Dates: October 6, 11 and 13 Oct 10 Indigenous Peoples Day
The Ecological Fabric (4 sessions)
Topics: gatherer/hunter and the "Original Affluent Society," the objectification of the landscape, domestication and horticultural, agriculture and "civilization," industrial and informational societies, the "culture of consumption," and environmental stasis. What are the various ways peoples have defined and related to the natural world and their "landscape"? Why did we domesticate plants and animals, and what are the implications of doing so? Why do some cultures seek mightily to live within their landscape as a part of it, while others, with equal commitment, attempt to live apart from it, controlling and dominating it? What is a "healthy environment"? Lecture Outline Presentation
Case Study Readings: continue your two ethnographies.
Video Options: N!ai's Life (39 min., John Marshall's 1952 account of this !Kung Bushman gatherer-hunter way of life prior to being placed on a reservation in 1978, as recounted by !Nai herself, with additional footage and commentary by Marshall; footage from both 1952 and 1978) or The !Kung San: Traditional Life (26 min., This John Marshall 1987 video depicts traditional Ju/'hoan life by using vignettes from longer films in the !Kung San series. Footage selected shows tool-making technology, hunting and gathering, social life and children at play, and gives the viewer a feel for the vastness and beauty of the Nyae Nyae region of the Kalahari Desert). Makuna Consent (23 min., notes on Makuna Consent) and Gabra Finn (15 min., notes on Gabra Finn) are part of the Millennium series. Seasons of a Navajo (58 min., a 1984 view of the seasonal round of a Navajo family, including as segment on the Kinaalda, girls puberty rite of passage; an excellent depiction of family life; PBS). Nanook of the North (79 min., the Robert Flaherty 1920 classic of one family's seasonal round as hunters and fishermen in the frozen desert, commentary by Flaherty). The Nuer (73 min., this 1971 Robert Gardner classic depiction of the Nuer of Ethiopia and their cattle-herding way of life) and Dead Birds (83 min., the 1964 Robert Gardner classic account of village life among the Dani of West Papua, New guinea; excellent depiction of horticultural subsistence; see below)
Supplemental Materials: Aboriginal Ecology, Schitsu'umsh Landscape, Horticultural Ecology, Herding Ecology, Farming Ecology, Industrial Ecology, Capitalism, Culture of Consumption and Bateson's "Mind"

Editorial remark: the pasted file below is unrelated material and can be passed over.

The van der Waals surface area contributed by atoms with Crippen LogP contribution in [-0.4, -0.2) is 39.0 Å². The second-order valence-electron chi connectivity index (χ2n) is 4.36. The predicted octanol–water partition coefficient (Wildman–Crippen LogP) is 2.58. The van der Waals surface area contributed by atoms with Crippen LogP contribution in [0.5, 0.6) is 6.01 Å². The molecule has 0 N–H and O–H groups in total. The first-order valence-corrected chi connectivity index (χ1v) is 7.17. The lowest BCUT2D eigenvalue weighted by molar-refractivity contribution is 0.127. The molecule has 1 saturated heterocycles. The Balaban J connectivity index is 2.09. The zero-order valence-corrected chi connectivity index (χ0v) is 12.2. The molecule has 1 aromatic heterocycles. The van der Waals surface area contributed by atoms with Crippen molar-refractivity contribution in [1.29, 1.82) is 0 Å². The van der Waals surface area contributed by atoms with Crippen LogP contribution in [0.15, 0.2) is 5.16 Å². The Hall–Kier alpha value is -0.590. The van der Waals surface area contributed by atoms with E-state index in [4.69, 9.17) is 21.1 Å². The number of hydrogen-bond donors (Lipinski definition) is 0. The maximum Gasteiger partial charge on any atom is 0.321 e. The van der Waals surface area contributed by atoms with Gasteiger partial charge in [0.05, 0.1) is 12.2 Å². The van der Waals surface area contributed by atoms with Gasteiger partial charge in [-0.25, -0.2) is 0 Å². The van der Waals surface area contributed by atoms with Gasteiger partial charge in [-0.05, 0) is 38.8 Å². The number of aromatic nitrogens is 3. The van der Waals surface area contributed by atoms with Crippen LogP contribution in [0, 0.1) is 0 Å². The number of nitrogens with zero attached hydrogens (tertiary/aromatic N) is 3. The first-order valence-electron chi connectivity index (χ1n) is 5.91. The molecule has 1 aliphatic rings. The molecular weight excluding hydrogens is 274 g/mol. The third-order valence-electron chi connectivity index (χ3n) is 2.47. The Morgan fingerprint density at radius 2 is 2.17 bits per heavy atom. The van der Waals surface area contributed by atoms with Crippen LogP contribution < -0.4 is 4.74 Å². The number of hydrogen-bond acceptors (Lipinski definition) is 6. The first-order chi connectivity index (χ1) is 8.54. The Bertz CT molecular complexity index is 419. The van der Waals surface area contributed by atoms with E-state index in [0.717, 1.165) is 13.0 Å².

Evening Session at the Movies: - Atanarjuat - The Fast Runner (2002) Day: TBA, Time: 6:00 pm, Room: TBA
Dates: October 18, 20, 25 and 27
Date: November 1
Proposals for the two Participatory-Interpretative Papers Due by 5:00 pm. Can drop off at the office or email as two attachments or in body of text. Late submissions will lose points.
Date: November 7
The Social Fabric (4 sessions)
Topics: family, marriage, kinship, gender, leadership, power, "individualism," and the objectification of the species. Why are we such a gregarious species, with a tremendous capacity for "love" and compassion, yet with equal passion also able to "hate" other humans? Why are we the only species that can systematically kill and go to war with its own kind? Why are there so many differing ways to define and relate to other humans? Why do some individuals have greater "power" over others and more access to the "goodies"? What defines "family"? What defines a "rich person"? Lecture Outline
Case Study Readings: continue your two ethnographies
Video Options: Gifts (3 min., considers the power of gift giving), Weyewa Stone (21 min., notes on Weyewa Stone), Gabra Stranger (13 min., notes on Gabra Strange), Wodaabe Love (17 min., notes on Wodaabe Love), Nyinba Brothers (19 min., notes on Nyinba Brothers), Beatrice (13 min., followers the life of a Navajo woman), Wodaabe Beauty (18 min.), Maasi Women (60 min., follow the life of this east African cattle herding people through the eyes of its women) are all part of the Millennium series. Dadi's Family (60 min., follow the life of a large extended family in Northern India, 1980). Also consider the kinship and family relations illustrated in Seasons of a Navajo (above)
Dates: November 3, 8, 10 and 15
Optional. If you would like the instructor to review and comment on one of your two papers (not grading it at this time), before submitting the final versions of the papers, you can turn one of them immediately following Fall Recess. You should get the "review paper" back with comments within a few days.
Date: November 29
|from Dead Birds|
The Dynamic Fabric (4 sessions)
Topics: innovation, diffusion, assimilation, genocide, modernity and traditionalism, technological change, and war. How do societies change? Why do we war against ourselves? What is the nature of innovation and discovery? Are we the masters of our own fate or pawns of society? How have peoples initiated and/or responded to continuity and change through time? Lecture Outline
Readings: Frey pp. 185-200 (on Traditionalism) and Sqigwts; Change Model, Theories of War, Bateson's Schismogenesis, Kroeber's Style Pattern, Greek Style Pattern, Kuhn's Paradigm Shifts and Inclusivity
Case Study Readings: continue your two ethnographies
Video Options: N!ai's Reservation (33 min., continuation of John Marshall's 1978 film on the !Kung, San showing the impact of a cash economy, schools, missionaries and recruitment into the South African army. In 1978 the South African government established a reservation on the Namibia/Botswana border which restricted the !Kung San to an area one-half the size of their original territory. The reservation lacks sufficient food and water for the !Kung to continue their gatherer-hunter life.) or The !Kung San: Resettlement (28 min., In comparison to The !Kung San: Traditional Life, this 1988 video shows some of the dramatic changes in life-style that Ju/'hoansi had experienced by 1986. No longer able to rely on hunting and gathering for subsistence, Ju/'hoansi collect mealie meal welfare, spend money earned from army jobs on alcohol and consumer goods, and live in a crowded area with increased fighting and illness. With a move back to traditional lands and development of cattle herding and subsistence agriculture, there is hope that Ju/'hoansi can be successful in a mixed economy). Dead Birds (83 min., Robert Gardner's 1964 classic account of Dani life and the nature of warfare that underpins this society)
Evening Session at the Movies: Dead Birds Day: TBA, Time: 6:00 pm, Room: TBA
Dates: November 17, 29, December 1 and 6
Date: December 8
Participatory-Interpretative Projects (two) Due
Date: December 9 (Friday) by 4:00 pm
Date: December 12 (Monday) at 10:00 to 12:00